What do breastfeeding and AI have in common?

I am working on R&D/engineering and product strategy with a fantastic startup company that is developing solutions to help mothers achieve their breastfeeding goals. The following represents my personal opinions, not those of the company or any of its individual employees (or anyone else).

Besides providing me with a chance to do something meaningful and to develop intellectually stimulating technology, this work has given me an opportunity to think about both intentions and risk factors when it comes to product design and the relationship with the customer/user. This is because the products are both extremely personal and timely in terms of privacy, ownership, and security issues (i.e., big data related).

Working toward positive outcomes

To be clear, this is NOT because these risk factors have materialized or because I think bad things WILL or are even likely to occur. Rather, I like to envision future scenarios of all kinds, including the good, the bad and the ugly, both because it’s a constructive exercise in imagination and so that I can determine what I can do today, to make more likely tomorrow the positive outcome that I do want.

Clearly, I believe in what the company is doing else I wouldn’t be there. So, without going into either product (breastfeeding support) or technology (including data analytics and learning) details, let’s imagine that a product is a gigantic hit with a target user base (new mothers) and let’s imagine that all new mothers use the product.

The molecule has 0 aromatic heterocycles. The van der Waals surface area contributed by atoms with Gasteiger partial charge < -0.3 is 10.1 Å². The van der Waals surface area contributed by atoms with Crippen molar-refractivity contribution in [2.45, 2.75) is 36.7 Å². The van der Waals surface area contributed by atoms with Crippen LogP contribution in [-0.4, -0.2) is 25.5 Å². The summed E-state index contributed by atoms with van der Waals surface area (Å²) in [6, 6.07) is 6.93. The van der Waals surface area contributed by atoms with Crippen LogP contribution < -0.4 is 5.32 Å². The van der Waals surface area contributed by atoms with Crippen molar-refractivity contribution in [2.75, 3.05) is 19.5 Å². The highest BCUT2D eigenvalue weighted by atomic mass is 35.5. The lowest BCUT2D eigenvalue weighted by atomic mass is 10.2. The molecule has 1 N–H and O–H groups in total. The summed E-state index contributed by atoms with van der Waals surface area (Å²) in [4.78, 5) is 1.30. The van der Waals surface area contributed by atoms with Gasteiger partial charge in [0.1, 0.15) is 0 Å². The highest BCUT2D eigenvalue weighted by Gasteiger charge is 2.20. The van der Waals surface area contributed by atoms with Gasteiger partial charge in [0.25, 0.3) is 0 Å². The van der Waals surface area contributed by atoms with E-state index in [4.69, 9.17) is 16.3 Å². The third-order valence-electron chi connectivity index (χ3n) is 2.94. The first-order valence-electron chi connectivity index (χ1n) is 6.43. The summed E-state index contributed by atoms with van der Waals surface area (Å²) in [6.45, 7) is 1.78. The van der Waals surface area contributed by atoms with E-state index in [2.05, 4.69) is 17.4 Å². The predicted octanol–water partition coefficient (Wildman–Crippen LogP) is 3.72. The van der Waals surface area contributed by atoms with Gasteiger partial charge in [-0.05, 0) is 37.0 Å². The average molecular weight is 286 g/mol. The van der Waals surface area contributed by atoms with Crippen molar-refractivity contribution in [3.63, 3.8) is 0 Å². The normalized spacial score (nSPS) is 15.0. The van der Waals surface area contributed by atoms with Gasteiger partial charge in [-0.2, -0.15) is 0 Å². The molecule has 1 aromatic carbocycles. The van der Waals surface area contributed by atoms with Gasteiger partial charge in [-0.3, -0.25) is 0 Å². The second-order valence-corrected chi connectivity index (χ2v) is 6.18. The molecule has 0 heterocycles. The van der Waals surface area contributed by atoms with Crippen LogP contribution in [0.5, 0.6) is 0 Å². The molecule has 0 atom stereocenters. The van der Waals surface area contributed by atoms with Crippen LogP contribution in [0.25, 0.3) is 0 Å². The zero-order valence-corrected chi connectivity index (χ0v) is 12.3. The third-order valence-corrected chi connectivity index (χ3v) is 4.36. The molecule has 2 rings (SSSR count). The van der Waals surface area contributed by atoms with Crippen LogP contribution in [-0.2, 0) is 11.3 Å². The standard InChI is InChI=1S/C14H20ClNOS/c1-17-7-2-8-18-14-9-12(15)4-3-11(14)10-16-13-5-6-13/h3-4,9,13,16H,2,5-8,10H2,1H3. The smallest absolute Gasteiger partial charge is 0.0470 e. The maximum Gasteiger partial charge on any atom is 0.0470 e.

What do the extremes tell us?

What would be the consequences of such success – to users, to the company, to society, or to others? We’d like to think the consequences would be exactly as intended – that more women are supported in being able to achieve their own breastfeeding goals, with outcomes of improved health for mother and baby. Are there any qualitatively different outcomes, including unintended consequences – positive or negative – that arise from this being a runaway success in adoption of the product by the market? In other words, what is qualitatively different in a scenario when “everyone” is using it versus simply enough people to make some users happy and to make a company financially successful? To think about unintended consequences, I find it’s helpful to think of radically different scenarios, such as total adoption in the market (close to 100% usage). What do those extremes tell us?

If (virtually) ALL new mothers used the device, what would that do for or to them? This would become the new norm. Would it shift breastfeeding behavior – for the better? For the worse? We like to think for the better, of course. (In this essay, I am using “we” in some kind of societal, collective manner, not to mean any particular company or group.) Could this also create a different kind of a pressure on new mothers, one that would exact a different price from them? Probably… for better or for worse, peer pressure has always existed.